John Lennon’s unmistakable lilt filtered through the crowded community center like audible sunlight.
When he sang the first strains of “Beautiful Boy,” tears flowed and hearts ached for the family of Tommy Jones V. The young man’s loved ones and friends gathered not in a stained-glass cathedral, but in a building located in the middle of a park. On that gentle winter day, the park was alive with families pushing strollers, children scampering, and a tournament of Frisbee golfers — just the scene Tommy would have appreciated.
“Before you cross the street
Take my hand
Life is what happens to you
While you’re busy making
other plans …”
Hearts were broken not only because the family had lost its beautiful son far too soon, but also because of the way that life was taken. Jones, 35, was shot and killed on Nov. 5 in a home-invasion robbery involving a small amount of cash and heroin. Before long police arrested two suspects, who were captured on a security camera entering Jones’ residence.
Jones struggled with opioid use, was using drugs and dealing some. That fact, taken singly, will be enough for some to write him off as just another druggie, but to see the broad spectrum of humanity turn out to mourn his loss and embrace the importance of his life is a reminder that he was once that beautiful boy celebrated in song and a man with so much potential.
You may have known Tommy Jones. You surely know someone much like him. Whether strumming a guitar, dribbling a basketball, or racing downhill at breakneck speed, complex skills seemed to come easily for him. Some kids just have the knack, an innate ability to master skills that elude the rest of us despite years of effort.
Sometimes the grind of life is the hardest skill to master.
Jones developed a drug problem and fought it. He had good jobs and impressed his bosses, but was distracted by his personal struggle and sidetracked by some of his friends. Like so many others, his drug activity centered around opioids. Powerful prescription painkillers, but more recently smokable tar heroin, the kind that takes contacts on the street, the sort that leads to dangerous shadow world.
The opioid epidemic that washes over this country generates endless misery. The challenges and tragedies it generates consume families, too.
The examples are endless, easily found. It seems no family is immune. Drug overdose deaths topped 50,000 nationally in 2016 and most of that carnage was linked to opioid abuse. Prescriptions for opioids such as Oxycontin quadrupled from 1999 to 2010, according to the American Society of Addiction Medicine. It is the leading cause of death, according to the Centers for Disease Control and Prevention.
The latest CDC analysis reports attempt to curb excessive prescribing by physicians show signs of success, but the country remains awash in opioids. It’s a tide that will take years to turn — one threatened by funding cuts to health and human services in Washington.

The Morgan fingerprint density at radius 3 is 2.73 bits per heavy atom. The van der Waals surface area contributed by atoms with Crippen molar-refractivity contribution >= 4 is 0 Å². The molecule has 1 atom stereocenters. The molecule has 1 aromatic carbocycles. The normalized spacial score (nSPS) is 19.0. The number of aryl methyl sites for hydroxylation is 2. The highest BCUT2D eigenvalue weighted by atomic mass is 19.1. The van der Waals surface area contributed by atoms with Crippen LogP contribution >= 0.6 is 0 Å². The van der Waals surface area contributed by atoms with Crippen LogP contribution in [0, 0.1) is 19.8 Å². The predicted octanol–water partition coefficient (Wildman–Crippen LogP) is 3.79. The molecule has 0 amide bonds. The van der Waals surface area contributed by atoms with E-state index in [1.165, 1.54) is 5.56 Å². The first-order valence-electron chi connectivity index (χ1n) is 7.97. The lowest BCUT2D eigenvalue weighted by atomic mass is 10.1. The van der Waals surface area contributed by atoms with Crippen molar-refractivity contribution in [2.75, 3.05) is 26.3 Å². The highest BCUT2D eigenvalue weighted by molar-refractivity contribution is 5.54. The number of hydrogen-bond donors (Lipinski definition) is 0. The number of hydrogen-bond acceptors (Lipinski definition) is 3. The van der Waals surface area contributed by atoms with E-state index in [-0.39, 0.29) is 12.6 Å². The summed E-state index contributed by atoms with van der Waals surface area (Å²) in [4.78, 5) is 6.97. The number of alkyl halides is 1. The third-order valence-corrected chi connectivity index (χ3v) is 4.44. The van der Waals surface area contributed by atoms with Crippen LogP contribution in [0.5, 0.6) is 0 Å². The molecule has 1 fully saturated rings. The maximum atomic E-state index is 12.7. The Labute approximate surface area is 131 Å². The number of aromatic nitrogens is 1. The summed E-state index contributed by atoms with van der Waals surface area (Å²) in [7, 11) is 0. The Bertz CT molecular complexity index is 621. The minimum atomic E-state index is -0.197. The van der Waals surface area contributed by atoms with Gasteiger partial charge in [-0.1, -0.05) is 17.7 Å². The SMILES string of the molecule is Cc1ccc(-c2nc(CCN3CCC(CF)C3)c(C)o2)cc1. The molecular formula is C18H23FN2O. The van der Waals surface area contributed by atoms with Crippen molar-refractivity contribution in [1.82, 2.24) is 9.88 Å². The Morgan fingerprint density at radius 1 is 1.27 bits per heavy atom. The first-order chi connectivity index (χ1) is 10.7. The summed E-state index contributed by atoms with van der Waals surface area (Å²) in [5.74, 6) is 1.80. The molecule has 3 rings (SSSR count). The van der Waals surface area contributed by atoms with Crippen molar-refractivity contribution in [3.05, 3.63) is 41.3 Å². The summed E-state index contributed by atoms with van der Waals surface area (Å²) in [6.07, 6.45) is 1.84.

As Brandeis University addiction specialist Andrew Kolodny told NPR, “We’re in the midst of the worse drug addiction epidemic in United States history, but we are still massively over-prescribing.”
The epidemic continues to feed large pharmaceutical manufacturers and creates a whirling turnstile of business for addiction rehabilitation clinics.
Overdose deaths have surged in the heartland, inner city, and suburbia. Nevada’s pain has mirrored America’s. The state’s alarming 2013 CDC Status Report, which found Nevada without a pain clinic tracking law and well behind other states in following best practices in spotting opioid abuse, generated heat that has led to a more conscientious fight — if not exactly improved results. Clark County recorded slightly more than one death per day due to opioid overdose, and Nevada is still shamed by the nation’s fourth-highest overdose rate.
In April, more than $5 million in federal funding to fight Nevada’s opioid crisis was promised. And Gov. Brian Sandoval and state lawmakers this year showed an enlightened understanding of the issue and its long-term costs. The battle must remain a priority, one that rises above politics, or it will surely be lost.
“`Before you go to sleep
Say a little prayer
Every day in every way,
it’s getting better and better
Beautiful, beautiful, beautiful
Beautiful boy …”
There are no safe zones, and attempts to shutter pill mill pain clinics and reduce the snowstorm of prescriptions have managed to further complicate the issue: When prescription sources are scarce, addicts now commonly resort to cheap heroin.
Whether injected or smoked, when it comes to street heroin the doctor is always in.
That’s one of the cruelest twists in this dark saga: Patients become addicts and, all too often, addicts become criminals.
I wonder how many beautiful boys and girls will be lost, and how many families’ hearts will be broken, before this battle is won.
John L. Smith is a longtime Las Vegas journalist and author. He is also a contributor to KNPR 88.9 FM. Contact him at [email protected]. On Twitter: @jlnevadasmith.
Feature photo: Oxycontin bottle on shelf by Pureradiancephoto via iStock.com.